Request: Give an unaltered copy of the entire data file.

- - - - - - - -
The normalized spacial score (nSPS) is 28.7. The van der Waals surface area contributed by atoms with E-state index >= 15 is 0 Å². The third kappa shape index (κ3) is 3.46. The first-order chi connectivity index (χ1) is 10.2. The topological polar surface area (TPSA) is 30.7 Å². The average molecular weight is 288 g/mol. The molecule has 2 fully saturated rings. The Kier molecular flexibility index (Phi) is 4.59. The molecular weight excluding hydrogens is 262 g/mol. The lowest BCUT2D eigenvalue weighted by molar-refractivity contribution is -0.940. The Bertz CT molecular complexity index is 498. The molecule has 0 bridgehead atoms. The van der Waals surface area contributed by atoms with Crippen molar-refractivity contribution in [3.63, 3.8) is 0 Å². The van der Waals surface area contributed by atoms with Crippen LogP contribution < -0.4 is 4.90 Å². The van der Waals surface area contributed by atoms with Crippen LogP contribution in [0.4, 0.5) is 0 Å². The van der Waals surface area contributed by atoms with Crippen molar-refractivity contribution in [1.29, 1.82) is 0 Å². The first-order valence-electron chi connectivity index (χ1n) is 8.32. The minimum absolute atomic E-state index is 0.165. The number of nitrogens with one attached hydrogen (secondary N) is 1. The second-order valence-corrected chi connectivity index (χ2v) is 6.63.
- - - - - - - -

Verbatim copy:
The normalized spacial score (nSPS) is 28.7. The van der Waals surface area contributed by atoms with E-state index >= 15 is 0 Å². The third kappa shape index (κ3) is 3.46. The first-order chi connectivity index (χ1) is 10.2. The topological polar surface area (TPSA) is 30.7 Å². The average molecular weight is 288 g/mol. The molecule has 2 fully saturated rings. The Kier molecular flexibility index (Phi) is 4.59. The molecular weight excluding hydrogens is 262 g/mol. The lowest BCUT2D eigenvalue weighted by molar-refractivity contribution is -0.940. The Bertz CT molecular complexity index is 498. The molecule has 0 bridgehead atoms. The van der Waals surface area contributed by atoms with Crippen molar-refractivity contribution in [3.63, 3.8) is 0 Å². The van der Waals surface area contributed by atoms with Crippen LogP contribution < -0.4 is 4.90 Å². The van der Waals surface area contributed by atoms with Crippen LogP contribution in [0.4, 0.5) is 0 Å². The van der Waals surface area contributed by atoms with Crippen molar-refractivity contribution in [1.29, 1.82) is 0 Å². The first-order valence-electron chi connectivity index (χ1n) is 8.32. The minimum absolute atomic E-state index is 0.165. The number of nitrogens with one attached hydrogen (secondary N) is 1. The second-order valence-corrected chi connectivity index (χ2v) is 6.63.